“It is disgusting to see what is understood as freedom now. When you stroll through the city you get the feeling that you are walking through a prison: ruler-edged windows, ruler-edged buildings, the people as identical as if they wore prison uniforms. It is a self-made prison. What the people now take to mean freedom is no longer a jail which they are forced into but rather one which they themselves obediently enter. For they have already learned the taboos and prohibitions by heart.” – Real Freedom, 1966

Hundertwasser’s art spoke to me for this reason. He was not afraid to break the rules. He lived for himself, and in realizing his vision he created, and designed practical solutions to real world problems, such as sustainable living communities with his classic green roofs. Furthermore by being free to really express himself, and actualize his dreams he inspires others to do the same.

“Art exists only in an enslaved society like ours. In a free society “art” exists neither as an undersupplied commodity nor as spiritual edification. Art is as omnipresent and natural as the grass and trees, which grows wherever there is water. The attainment of this goal is the artist’s holy commitment. He alone possesses a sure instinct for the coming disaster. And so he simply cannot keep still as he watches the society in which he lives, sink into subjugation.” – Real Freedom, 1966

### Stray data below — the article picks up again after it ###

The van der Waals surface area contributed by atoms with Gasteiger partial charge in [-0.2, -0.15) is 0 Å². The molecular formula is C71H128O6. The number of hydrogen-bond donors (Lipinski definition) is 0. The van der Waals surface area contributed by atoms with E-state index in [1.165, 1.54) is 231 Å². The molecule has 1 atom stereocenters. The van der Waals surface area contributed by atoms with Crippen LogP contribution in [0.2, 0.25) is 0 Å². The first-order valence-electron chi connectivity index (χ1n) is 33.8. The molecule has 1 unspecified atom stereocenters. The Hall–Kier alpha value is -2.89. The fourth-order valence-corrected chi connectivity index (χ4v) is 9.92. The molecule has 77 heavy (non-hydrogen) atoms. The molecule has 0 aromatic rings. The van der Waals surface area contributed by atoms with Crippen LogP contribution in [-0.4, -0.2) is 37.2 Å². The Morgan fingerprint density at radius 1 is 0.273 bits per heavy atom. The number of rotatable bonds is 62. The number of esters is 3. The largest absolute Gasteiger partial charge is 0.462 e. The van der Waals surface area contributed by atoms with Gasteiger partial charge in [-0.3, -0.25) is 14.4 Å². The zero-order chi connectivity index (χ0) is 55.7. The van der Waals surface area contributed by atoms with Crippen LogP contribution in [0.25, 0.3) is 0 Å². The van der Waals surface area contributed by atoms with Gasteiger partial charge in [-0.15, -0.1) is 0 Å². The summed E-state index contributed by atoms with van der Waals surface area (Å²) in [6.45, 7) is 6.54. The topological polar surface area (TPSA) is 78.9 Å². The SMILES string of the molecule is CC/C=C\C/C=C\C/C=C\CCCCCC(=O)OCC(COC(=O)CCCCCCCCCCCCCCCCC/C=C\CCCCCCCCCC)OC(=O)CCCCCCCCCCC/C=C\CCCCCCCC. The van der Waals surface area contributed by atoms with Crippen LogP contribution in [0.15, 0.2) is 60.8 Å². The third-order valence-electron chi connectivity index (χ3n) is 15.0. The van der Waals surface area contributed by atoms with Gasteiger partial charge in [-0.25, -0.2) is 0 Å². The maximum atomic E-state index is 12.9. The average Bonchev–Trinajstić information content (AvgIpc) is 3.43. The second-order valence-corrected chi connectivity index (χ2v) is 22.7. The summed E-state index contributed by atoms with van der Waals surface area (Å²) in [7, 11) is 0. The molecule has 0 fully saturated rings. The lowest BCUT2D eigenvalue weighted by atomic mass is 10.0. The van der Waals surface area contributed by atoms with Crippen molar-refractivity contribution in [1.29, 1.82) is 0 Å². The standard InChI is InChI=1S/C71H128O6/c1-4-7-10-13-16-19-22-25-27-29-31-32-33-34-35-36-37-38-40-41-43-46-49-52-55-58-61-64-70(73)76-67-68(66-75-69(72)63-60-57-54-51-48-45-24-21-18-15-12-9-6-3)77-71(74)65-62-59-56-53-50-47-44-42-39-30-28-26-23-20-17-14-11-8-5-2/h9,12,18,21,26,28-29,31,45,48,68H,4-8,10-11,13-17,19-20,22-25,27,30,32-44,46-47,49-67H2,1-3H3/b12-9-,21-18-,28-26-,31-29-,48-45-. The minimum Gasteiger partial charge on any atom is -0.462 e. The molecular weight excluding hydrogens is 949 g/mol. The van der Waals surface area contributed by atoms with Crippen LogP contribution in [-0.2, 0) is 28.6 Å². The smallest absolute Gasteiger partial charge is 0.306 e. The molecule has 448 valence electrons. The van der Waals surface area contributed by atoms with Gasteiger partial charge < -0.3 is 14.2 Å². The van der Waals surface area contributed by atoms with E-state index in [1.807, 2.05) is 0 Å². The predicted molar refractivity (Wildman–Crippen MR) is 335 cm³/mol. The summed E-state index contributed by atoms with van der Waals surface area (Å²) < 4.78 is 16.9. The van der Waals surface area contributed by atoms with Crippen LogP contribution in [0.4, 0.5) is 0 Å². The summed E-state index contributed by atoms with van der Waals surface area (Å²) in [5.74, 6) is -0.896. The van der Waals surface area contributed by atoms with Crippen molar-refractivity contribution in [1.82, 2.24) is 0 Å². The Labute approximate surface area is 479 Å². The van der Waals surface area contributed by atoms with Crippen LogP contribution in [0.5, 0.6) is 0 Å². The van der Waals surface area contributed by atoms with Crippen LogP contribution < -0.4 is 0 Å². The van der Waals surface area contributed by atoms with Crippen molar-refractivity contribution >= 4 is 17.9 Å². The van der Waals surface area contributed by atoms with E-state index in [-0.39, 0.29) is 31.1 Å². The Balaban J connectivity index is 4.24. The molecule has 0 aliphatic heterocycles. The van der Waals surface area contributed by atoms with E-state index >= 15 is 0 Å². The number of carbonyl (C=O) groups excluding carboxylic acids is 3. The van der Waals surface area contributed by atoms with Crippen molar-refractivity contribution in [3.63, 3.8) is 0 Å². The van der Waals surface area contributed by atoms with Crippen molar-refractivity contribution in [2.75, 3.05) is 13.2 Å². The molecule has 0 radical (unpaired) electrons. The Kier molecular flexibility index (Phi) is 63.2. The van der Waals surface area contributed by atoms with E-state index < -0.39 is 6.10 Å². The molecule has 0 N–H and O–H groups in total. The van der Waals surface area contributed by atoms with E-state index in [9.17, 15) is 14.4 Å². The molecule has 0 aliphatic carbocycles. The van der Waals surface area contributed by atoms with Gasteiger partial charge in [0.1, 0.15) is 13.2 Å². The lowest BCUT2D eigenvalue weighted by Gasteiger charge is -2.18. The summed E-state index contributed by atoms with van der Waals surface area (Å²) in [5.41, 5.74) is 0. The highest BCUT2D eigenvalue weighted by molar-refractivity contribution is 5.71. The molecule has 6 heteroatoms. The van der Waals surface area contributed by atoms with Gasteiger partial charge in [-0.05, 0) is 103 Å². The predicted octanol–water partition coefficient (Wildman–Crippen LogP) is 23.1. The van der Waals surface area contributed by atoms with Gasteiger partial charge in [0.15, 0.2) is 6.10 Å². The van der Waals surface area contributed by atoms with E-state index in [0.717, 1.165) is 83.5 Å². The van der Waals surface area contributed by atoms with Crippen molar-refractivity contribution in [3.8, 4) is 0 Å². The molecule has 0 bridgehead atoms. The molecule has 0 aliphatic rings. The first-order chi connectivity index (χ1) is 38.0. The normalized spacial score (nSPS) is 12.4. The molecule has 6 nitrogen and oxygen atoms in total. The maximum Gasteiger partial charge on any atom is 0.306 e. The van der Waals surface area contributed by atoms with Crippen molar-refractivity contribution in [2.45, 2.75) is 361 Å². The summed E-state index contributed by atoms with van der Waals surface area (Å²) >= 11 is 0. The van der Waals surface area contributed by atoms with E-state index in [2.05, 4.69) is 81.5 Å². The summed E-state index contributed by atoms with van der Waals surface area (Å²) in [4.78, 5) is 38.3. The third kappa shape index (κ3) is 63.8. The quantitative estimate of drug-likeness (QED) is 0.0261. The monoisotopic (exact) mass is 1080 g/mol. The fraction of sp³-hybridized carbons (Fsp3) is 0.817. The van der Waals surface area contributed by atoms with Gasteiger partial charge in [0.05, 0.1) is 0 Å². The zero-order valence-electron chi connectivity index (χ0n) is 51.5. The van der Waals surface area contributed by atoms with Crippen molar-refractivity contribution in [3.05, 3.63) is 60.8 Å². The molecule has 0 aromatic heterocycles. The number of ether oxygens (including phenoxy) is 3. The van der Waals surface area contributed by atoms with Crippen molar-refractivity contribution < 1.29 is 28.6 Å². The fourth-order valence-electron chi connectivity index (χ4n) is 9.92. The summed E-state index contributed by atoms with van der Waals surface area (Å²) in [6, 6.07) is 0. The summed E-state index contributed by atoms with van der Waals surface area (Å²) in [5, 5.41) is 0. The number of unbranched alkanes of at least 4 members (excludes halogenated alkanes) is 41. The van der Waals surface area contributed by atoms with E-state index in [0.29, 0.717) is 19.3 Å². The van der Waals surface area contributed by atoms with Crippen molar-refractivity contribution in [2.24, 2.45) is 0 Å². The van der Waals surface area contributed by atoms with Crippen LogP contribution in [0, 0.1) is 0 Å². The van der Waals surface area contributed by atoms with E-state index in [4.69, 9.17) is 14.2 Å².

“Freunde, das Leben ist lebenswert!”
by Madison Alley

Vienna is rich with history. I thoroughly enjoyed our tours through various Habsburg estates, resting places, museums, and treasuries, but the most impacting experience I had during our time there was at a small theater directly next to our hotel. The play we saw is entitled “Freunde, das Leben ist lebenswert!” (Friends, Life is Worth Living!). It follows the lives of a Jewish Madisondoctor and poet, Fritz Löhner, and his two Jewish friends, as well as his non-Jewish driver, beginning at the rise of Hitler and ending, as so many lives did, with their respective deaths in a concentration camp. The driver in the story, Prohaska, is an aspiring poet, but lacks the skill that Löhner has with words. Later, Prohaska joins Hitler’s force as a Nazi and becomes famous by forcing Löhner and his friends to write songs for which he takes credit. If I had to describe the play with only one word, it would have to be “shocking”. The brutality with which Jews were treated during this time period is not a surprise; however, seeing these intense situations acted out – in Austria, and in German – left me breathless by the end of the performance. I was constantly surprised throughout the play, taken aback by the bluntness and the very straightforward and heartbreakingly honest way these incredibly sensitive scenes were portrayed.

For whatever reason I was simply not expecting such a dynamic and dramatic representation of the events captured in this play. It was, literally, breathtaking.